Project Management Overview

The main purpose of a project management application is to enable project managers to track the progress of a project that they are working on. Any developer that has worked on a very large project will know that he/she has to give periodic updates on the progress of the work that is being done on a particular project. By using a project management application, the process is made somewhat easier, in the sense that a project manager can just log on and check on the progress him/herself.


In this article we will assume that the project management application is used in a company, with a lot of users that can create projects and set up tasks for a particular project. Employees will have different levels of access; this makes keeping track of user activity essential. To keep track of user activity, we will make use of PHP’s excellent session management capabilities.

To write the application you will need PHP4 and higher as well as MYSQL 4 and higher. You will also need a web server such as Apache or IIS. Apache can be downloaded off the Internet for free, but IIS cannot; it comes with the Windows operating system. Some knowledge of CSS style sheets would also be good, but not strictly necessary.

Structure of the Application:

The project management application has three main sections.

1. User Authentication – This section will be responsible for logging in users. ALL users of the project management application MUST be logged in to use the application. It is in this section that the user sessions will be set up; in other words, this is were user tracking will start. The section will consist of the following scripts:

  • login.php
  • logout.php
  • password.php
  • user_registration.php

The login script will do the donkey work of logging in the user, checking if the user’s username and password exist in the database, and taking the appropriate action. This script will present the user with a login HTML form that will have two form fields and a button. It will follow the tried and tested method of user verification. The logout script will do exactly what the name suggest and log out the user. Its primary aim is to destroy the session information that has been created by the login script, at the time of logging in.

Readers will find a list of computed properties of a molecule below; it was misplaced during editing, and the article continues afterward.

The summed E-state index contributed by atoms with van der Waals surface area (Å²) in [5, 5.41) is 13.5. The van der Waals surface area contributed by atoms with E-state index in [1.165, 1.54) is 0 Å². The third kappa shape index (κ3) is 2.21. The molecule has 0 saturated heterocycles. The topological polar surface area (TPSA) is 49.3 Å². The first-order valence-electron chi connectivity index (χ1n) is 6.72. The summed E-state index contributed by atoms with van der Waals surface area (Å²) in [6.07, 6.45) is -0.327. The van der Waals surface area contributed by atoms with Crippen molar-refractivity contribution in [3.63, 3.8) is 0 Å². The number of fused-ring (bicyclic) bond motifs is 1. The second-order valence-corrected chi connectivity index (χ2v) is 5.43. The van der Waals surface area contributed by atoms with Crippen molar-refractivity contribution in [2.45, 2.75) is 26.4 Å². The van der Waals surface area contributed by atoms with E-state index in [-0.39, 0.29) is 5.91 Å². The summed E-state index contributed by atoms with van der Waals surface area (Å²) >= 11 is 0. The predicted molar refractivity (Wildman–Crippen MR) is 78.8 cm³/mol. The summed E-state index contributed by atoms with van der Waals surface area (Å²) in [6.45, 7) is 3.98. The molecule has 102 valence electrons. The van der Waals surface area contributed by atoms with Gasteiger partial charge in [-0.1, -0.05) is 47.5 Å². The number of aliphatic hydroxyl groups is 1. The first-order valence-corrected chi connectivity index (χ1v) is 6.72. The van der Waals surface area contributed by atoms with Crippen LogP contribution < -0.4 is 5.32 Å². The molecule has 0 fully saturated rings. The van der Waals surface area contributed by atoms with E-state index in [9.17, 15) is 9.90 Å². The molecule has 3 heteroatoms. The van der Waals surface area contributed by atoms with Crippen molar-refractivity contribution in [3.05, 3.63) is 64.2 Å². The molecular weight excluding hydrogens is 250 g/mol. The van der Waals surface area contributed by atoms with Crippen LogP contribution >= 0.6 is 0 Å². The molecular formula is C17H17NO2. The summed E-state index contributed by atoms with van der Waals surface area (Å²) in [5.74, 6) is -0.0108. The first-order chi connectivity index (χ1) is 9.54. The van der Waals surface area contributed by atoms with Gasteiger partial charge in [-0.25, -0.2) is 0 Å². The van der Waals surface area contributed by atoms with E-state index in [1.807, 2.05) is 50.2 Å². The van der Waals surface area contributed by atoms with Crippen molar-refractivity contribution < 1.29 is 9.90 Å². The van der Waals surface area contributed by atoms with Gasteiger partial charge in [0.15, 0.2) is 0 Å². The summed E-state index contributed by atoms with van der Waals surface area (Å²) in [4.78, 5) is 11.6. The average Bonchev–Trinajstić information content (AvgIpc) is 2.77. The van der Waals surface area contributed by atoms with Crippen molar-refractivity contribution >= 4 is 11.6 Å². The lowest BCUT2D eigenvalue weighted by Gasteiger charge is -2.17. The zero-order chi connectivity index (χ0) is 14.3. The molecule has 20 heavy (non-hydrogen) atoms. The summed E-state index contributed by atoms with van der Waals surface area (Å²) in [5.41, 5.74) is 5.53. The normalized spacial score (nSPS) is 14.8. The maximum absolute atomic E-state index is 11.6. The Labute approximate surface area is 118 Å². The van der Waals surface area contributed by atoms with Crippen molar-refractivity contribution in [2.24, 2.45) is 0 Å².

2. The Application itself – This is the main part of the project management application. This is where the user or project managers can check the progress of a project, assign tasks to a project, add files and assign staff to work on a particular project. The application consists of the following scripts:

  • main.php – The main page of the application. This is the page that you see immediately after you have passed the login test. This page will list all the projects that are registered in the name of the person that is logged in and will show the status of the project, the project name and date that the project was created. It will give you the option to see a detailed view of the project.
  • view_project.php – This script will retrieve all the information about a given report. It will show the names of the staff who is working on this project, the files of the project , the owner and other pertinent details of the project.

Other scripts include:

  • add_file.php
  • add_project.php
  • add_staff.php
  • add_task.php
  • delete_file.php
  • delete_member.php
  • edit_project.php
  • edit_task.php
  • view_files.php
  • view_project.php
  • view_staff.php
  • view_tasks.php  

3. Administration – This part is responsible for the overall maintenance of the project management application and can only be accessed by users with the highest level of clearance. There are two access levels, “admin” and “normal.” “Admin” is the highest level of clearance that a user can have and will enable access to the application administration section. In the admin section of this application, administrators can add or remove users, add or remove projects and also view the status of each project. It consists of the following scripts:

  • index.php – displays a menu containing hyperlinks to the user management and project management pages.
  • add_project.php
  • add_user.php
  • del_project.php
  • del_user.php
  • edit_project.php
  • edit_user.php
  • list_projects.php
  • list_user.php
  • login.php

As you can see, I’ve used a persistent naming convention. This makes it easy to see what each script does. For example, it is easy to correctly guess what the list_projects.php script does and the delete_project.php does.

{mospagebreak title=Other project scripts}

There are a number of project wide files, which include the following:

functions.php – This script contains some of the functions that the application uses on a system wide basis. Below are some of them. The names are indicative of the work that the function is supposed to do:

function checkformat($aUsername){


return TRUE;


return FALSE;